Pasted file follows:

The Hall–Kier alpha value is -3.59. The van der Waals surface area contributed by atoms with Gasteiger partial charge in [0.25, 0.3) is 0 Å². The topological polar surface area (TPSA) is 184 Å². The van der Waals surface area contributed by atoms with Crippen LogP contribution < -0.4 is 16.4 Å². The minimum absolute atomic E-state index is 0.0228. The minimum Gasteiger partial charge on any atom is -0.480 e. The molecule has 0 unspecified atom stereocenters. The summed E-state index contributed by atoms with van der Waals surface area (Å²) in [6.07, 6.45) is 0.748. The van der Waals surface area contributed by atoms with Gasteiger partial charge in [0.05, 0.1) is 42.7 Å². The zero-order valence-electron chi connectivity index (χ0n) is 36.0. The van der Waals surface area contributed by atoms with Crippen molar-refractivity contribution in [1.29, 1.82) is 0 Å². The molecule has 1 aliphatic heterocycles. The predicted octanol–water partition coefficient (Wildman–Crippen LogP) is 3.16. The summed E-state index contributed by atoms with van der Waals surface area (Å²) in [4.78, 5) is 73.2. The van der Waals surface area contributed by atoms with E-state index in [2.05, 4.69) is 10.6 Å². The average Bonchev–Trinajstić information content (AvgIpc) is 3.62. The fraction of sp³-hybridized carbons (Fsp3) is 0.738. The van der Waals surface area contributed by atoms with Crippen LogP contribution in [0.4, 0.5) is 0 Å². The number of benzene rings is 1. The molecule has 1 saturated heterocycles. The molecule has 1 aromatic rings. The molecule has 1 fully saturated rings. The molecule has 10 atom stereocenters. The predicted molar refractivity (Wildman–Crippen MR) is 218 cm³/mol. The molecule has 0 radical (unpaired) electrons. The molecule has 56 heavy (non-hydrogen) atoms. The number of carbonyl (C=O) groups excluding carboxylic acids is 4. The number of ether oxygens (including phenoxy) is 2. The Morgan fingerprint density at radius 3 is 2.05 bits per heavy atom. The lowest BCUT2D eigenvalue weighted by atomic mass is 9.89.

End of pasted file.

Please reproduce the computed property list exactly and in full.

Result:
The Hall–Kier alpha value is -3.59. The van der Waals surface area contributed by atoms with Gasteiger partial charge in [0.25, 0.3) is 0 Å². The topological polar surface area (TPSA) is 184 Å². The van der Waals surface area contributed by atoms with Crippen LogP contribution < -0.4 is 16.4 Å². The minimum absolute atomic E-state index is 0.0228. The minimum Gasteiger partial charge on any atom is -0.480 e. The molecule has 0 unspecified atom stereocenters. The summed E-state index contributed by atoms with van der Waals surface area (Å²) in [6.07, 6.45) is 0.748. The van der Waals surface area contributed by atoms with Gasteiger partial charge in [0.05, 0.1) is 42.7 Å². The zero-order valence-electron chi connectivity index (χ0n) is 36.0. The van der Waals surface area contributed by atoms with Crippen molar-refractivity contribution in [1.29, 1.82) is 0 Å². The molecule has 1 aliphatic heterocycles. The predicted octanol–water partition coefficient (Wildman–Crippen LogP) is 3.16. The summed E-state index contributed by atoms with van der Waals surface area (Å²) in [4.78, 5) is 73.2. The van der Waals surface area contributed by atoms with E-state index in [2.05, 4.69) is 10.6 Å². The average Bonchev–Trinajstić information content (AvgIpc) is 3.62. The fraction of sp³-hybridized carbons (Fsp3) is 0.738. The van der Waals surface area contributed by atoms with Crippen LogP contribution in [0.4, 0.5) is 0 Å². The number of benzene rings is 1. The molecule has 1 saturated heterocycles. The molecule has 1 aromatic rings. The molecule has 1 fully saturated rings. The molecule has 10 atom stereocenters. The predicted molar refractivity (Wildman–Crippen MR) is 218 cm³/mol. The molecule has 0 radical (unpaired) electrons. The molecule has 56 heavy (non-hydrogen) atoms. The number of carbonyl (C=O) groups excluding carboxylic acids is 4. The number of ether oxygens (including phenoxy) is 2. The Morgan fingerprint density at radius 3 is 2.05 bits per heavy atom. The lowest BCUT2D eigenvalue weighted by atomic mass is 9.89.